Monday, August 20, 2012

Thirteen Questions from Mr. Darcy

This is original posted in Coffee Time Romance Blog. I hope you like it.
Thank you, Bonnie and the team at Coffee Time Romance, for hosting me today. You've set an interesting topic. Thirteen intriguing things? Thirteen fun items? Thirteen…How about thirteen questions from….

Enid:   Mr. Darcy!

Darcy: Miss Wilson. Is your family in good health?
Enid:    Yes, they are in good health.

Darcy: How long have you been in the neighbourhood, the Jane Austen World?
Enid:   But five years, sir.

Darcy: Where are you staying?
Enid:   My own website and
Darcy: Oh, I see. That is a very confined and unvarying society.
Enid:   Not true, sir. There is something new to read, chat and write everyday.

Darcy: Indeed?
Enid:   Yes, sir. I assure you there is a great deal going on. For example, two of my friends, Aimée Avery and June Williams and I have just released a new Pride and Prejudice-inspired short story collection called Honor and Integrity.

Darcy: Are you going to find some instance of goodness, some distinguished trait of integrity or benevolence with a certain gentleman?
Enid:   Not me, sir. But Aimée takes an eager interest in Mr. George Wickham. She created an adorable version about him in a time-travel story entitled G.E.O.R.G.E. in our book. Mr. Wickham was even created with a part of your tissue.

Darcy: Upon my honor! My good opinion, once lost, is lost forever. Madam, pray tell me, are Mr. Wickham’s follies and vices forgetten in your book?
Enid:   No, June wrote a most interesting variation in which Lydia Bennet did not marry Mr. Wickham! "Who cares where Wickham is? I have got myself a more handsome husband," Lydia said proudly, in June’s Barriers to Love.

Darcy: How about you, madam?
Enid:    I do not write about Mr. Wickham at all in the three stand-alone stories I wrote for the collection.

Darcy: That is singular. No Mr. Wickham in your Pride and Prejudice-inspired short stories! Who did you write about?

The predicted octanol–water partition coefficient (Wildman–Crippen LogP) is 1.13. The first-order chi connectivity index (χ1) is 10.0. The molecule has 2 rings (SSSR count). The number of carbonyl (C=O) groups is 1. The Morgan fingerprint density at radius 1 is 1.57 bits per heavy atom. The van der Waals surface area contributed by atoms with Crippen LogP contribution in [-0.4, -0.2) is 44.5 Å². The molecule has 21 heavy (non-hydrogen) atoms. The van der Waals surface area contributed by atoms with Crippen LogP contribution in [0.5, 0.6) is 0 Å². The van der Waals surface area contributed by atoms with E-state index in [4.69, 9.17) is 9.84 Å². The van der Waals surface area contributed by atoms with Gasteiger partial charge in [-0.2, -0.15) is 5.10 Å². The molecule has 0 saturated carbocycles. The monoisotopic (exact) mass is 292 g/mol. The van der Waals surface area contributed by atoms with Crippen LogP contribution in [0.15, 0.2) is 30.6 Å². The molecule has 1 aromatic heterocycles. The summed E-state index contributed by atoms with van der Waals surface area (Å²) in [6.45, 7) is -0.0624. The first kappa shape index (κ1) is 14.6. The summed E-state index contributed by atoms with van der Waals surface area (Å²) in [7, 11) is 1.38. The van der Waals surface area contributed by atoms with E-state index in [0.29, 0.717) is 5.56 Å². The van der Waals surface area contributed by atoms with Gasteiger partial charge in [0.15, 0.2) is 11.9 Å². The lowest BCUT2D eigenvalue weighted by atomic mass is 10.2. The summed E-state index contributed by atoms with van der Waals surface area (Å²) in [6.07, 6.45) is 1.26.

Enid:   Miss Elizabeth Bennet and you, sir!

Darcy: What have you written about Miss Bennet and me?
Enid:   Nothing of importance.

Darcy: Upon your honor?
Enid:   Well…if you must know, sir. In one of my stories, she sat on your lap.

Darcy: Am I to be rendered ridiculous by a person whose first object in life is a joke?
Enid:    I hope I am not one of them. I hope I never ridicule what is wise and good. In that story, Miss Elizabeth and you have been married for 25 years. You’re blissfully happy in your marriage, and your mother is still alive.

Darcy: That is wonderful. I find these what-if stories about Miss Bennet and me most pleasing. What more can you say about them, madam?
Enid:   There are plenty more but you will have to buy and read the book. For example, Aimée has turned Pemberley into an Air Force Base and you’re the new colonel there.

Darcy: Colonel Darcy? I like the sound of it. I hope I am not a common redcoat. What is the colour of my uniform?
Enid:    Well, read the book!

Darcy: Good day to you, madam.

Enid: Hey, why the hurry? How about getting a cup of coffee with me? Aren’t you going to sign an autograph for me? I want a picture of you, hunk!

Darcy: I am a gentleman of honor and integrity. I do not engage in the follies of modern days, you already have a beau with long blond hair, and your thirteen questions are done. I have a pressing engagement with Miss Elizabeth. Again, good day and goodbye to you, madam.

Enid: Damn, he walks fast. Those gorgeous long legs, and that bum.


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